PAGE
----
Especially poignant, and informing, is the scene in the Disney Studio Rehearsal Room where the song-writing brothers perform “Fidelity Fiduciary Bank” for Travers. She, thinking back to her drunken father’s falling off the speaker’s platform at the fair, cries out to them, “Why did you have to make him so cruel?” In the film script the father Mr. Banks, neglectful of his family because of his over-involvement with his banking career, refuses to mend his children’s broken kite.

Thus the Sherman brothers come up with the song “Let’s Go Fly A Kite,” to be placed near the end of the film to show Mr. Bank’s re-engagement with his children as he repairs their broken kite. The scene in which the brothers play the song for Travers is an emotional highlight of the film. We see the catchy song working its way into Travers’ heart as she hums along. A close up shows her tapping her foot in time. The brothers start dancing as they sing. The secretary rushes out to bring Walt back to witness this miracle, and soon Travers is dancing with the others. This is that rare moment in the film where she is in agreement with the would-be filmmakers, experiencing a rare moment of joy—though when the music stops she still points out a grammatical error in the lyrics. I know that some critics consider this scene too much of a dose of Disneyfication, but I was moved by it.

By now it is apparent to the viewer what Disney voices in a later sequence when he makes a last ditch effort to convince the author to sign over the rights. Travers is in bondage to the past, still anguished some 50 years later over her love for and disillusionment in her father, as well as her guilt over not being able to save him from his drinking. Disney now sees that Mary Poppins arose out of tragedy. This could explain her abandoning her given name of Helen Goff and taking her father’s Christian name as part of her nome de plume (as an actress as well as a writer—we are not informed in the movie that she had a stage career before she penned her books).

After she has walked out upon discovering that the penguins in the film were not to be trained birds but drawn by Disney animators, Walt catches up with her and we have another dramatic, heart-felt encounter in which he plays psychologist to bring about some healing—and, of course, gain her signature on the contract. (I would love to learn if the extreme circumstances depicted were true or the result of dramatic license.) The tragic past of her father has cast her into the frame of heart and mind expressed by Jeremiah in Lamentations, but he at least had his faith in God that sustained his hope. Not until her encounter with Disney does she become free of the grief and guilt, and arrive at hope. Or at least so the movie would lead us to believe.

Although P.L. Travers might not be the most admirable human being, we have to admit that her suspicions regarding the Disney treatment of her characters were justified. She was but one of hundreds of intellectuals who decried (and still do) the Disneyfication—they even made up the word—of a work, meaning that it was overly sentimentalized and made “cute.” And to an extent, as hinted at earlier in my “spoonful of sugar” remark, the relationship between her and Walt is Disneyfied in this picture. We see her teary eyed at the premier at Graumann’s Chinese Theater (which she crashed, not having been invited to it!), but I suspect that in reality they were not tears of happiness. Not shown is her approach to Disney right afterward with her list of changes that she wanted to make in the final cut. It is reported that Disney replied that she had final say over the script, but not over the editing of the film, and then turned away without any further discussion. Back in London she was still so hurt and angry that she refused to let the studio make any films of her other Mary Poppins books. Decades later when a stage adaptation was being discussed, she insisted that only English actors be used, and that no one with connections to the Disney Studio be allowed to have anything to do with the production, something that she even put in her will.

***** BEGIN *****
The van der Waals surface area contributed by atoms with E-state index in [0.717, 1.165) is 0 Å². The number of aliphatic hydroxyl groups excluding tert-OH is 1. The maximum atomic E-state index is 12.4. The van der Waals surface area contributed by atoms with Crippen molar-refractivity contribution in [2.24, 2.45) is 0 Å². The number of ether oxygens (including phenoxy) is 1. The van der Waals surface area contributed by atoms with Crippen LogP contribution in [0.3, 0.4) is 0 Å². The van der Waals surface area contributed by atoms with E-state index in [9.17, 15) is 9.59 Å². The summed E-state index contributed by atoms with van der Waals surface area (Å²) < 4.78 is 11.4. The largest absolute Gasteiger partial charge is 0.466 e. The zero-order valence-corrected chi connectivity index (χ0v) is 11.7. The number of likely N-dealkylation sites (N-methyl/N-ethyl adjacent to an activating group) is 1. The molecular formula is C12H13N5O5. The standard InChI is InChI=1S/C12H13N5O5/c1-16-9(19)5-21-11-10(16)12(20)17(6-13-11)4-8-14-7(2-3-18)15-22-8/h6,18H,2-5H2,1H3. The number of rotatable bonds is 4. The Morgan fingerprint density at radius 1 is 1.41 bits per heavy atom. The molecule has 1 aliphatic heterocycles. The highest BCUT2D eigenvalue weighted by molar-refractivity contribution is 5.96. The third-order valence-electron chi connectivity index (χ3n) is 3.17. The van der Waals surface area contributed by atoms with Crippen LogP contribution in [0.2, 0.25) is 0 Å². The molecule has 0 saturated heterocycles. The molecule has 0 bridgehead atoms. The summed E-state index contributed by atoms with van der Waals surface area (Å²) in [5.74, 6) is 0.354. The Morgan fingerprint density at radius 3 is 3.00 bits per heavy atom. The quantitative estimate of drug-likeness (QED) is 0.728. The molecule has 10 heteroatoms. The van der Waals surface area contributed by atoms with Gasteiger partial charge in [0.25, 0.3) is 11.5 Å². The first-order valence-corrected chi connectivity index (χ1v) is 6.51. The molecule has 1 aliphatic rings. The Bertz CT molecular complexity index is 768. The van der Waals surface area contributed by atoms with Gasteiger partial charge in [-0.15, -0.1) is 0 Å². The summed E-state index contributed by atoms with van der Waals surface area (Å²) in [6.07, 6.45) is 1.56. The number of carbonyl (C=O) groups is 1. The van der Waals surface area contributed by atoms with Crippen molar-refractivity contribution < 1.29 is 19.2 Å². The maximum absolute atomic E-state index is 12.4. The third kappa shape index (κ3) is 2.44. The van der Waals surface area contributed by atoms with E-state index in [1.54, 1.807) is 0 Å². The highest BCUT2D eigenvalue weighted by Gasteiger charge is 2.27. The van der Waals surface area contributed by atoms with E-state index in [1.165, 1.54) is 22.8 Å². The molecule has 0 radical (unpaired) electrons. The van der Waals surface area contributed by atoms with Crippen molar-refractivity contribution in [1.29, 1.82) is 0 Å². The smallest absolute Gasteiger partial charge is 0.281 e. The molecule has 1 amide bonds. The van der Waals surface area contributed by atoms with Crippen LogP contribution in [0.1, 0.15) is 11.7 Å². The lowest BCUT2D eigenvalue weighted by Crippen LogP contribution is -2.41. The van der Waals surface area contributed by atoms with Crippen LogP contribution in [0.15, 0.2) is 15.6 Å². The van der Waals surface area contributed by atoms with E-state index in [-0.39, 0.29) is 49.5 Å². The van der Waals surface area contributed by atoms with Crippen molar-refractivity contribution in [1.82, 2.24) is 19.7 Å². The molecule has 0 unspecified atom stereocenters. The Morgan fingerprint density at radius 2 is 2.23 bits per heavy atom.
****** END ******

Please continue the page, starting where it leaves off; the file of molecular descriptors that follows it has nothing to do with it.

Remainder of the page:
Before closing I do want to mention one other fine actor whose role was made up so as to bring out a little more of Travers’ humanity. Paul Giamatti plays Ralph, the limousine driver employed by the studio to pick Travers up at the airport and squire her from hotel to studio and back. She dismisses him at first, but Ralph is the cheery sort who eventually brings her to like at least one American.

The film as history no doubt leans in favor of placing Walt Disney in a more favorable light. Tom Hanks not only effectively plays him as a genial man, but the audience’s warm regard for the actor also adds to this. Whether good history or not, “there is an element of fun’ in the film that cannot be denied. Fun not only in some of the dialogue and incidents but also in Thomas Newman’s score that uses numerous Sherman Brothers’ tunes from their original Mary Poppins score. Emma Thompson has her best role in years as Pamela Lyndon Travers. We are given a chance to hear how accurately she imitates her speech: during the end credits we hear a portion of one of 39 tapes the author insisted on being recorded at all of their script conferences. Earlier we had seen that portion acted out. The film is not suitable for children because of the complexity of the tragic past, but it will appeal to the child in the adult viewer—something that Walt himself says to Travers when he coaxes—no, orders—her onto a carousel at Disneyland Park.

The full review with a set of 10 questions for reflection or discussion is in the January 2014 issue of Visual Parables. If you are not a subscriber and plan to discuss this film with a group, go to The Store to buy either the single issue or for a year’s subscription.

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Walt Disney goes all out to persuade P.L. Travers to let him film her Mary Poppins. Afraid that he will ruin her work by making it too cute, she resists.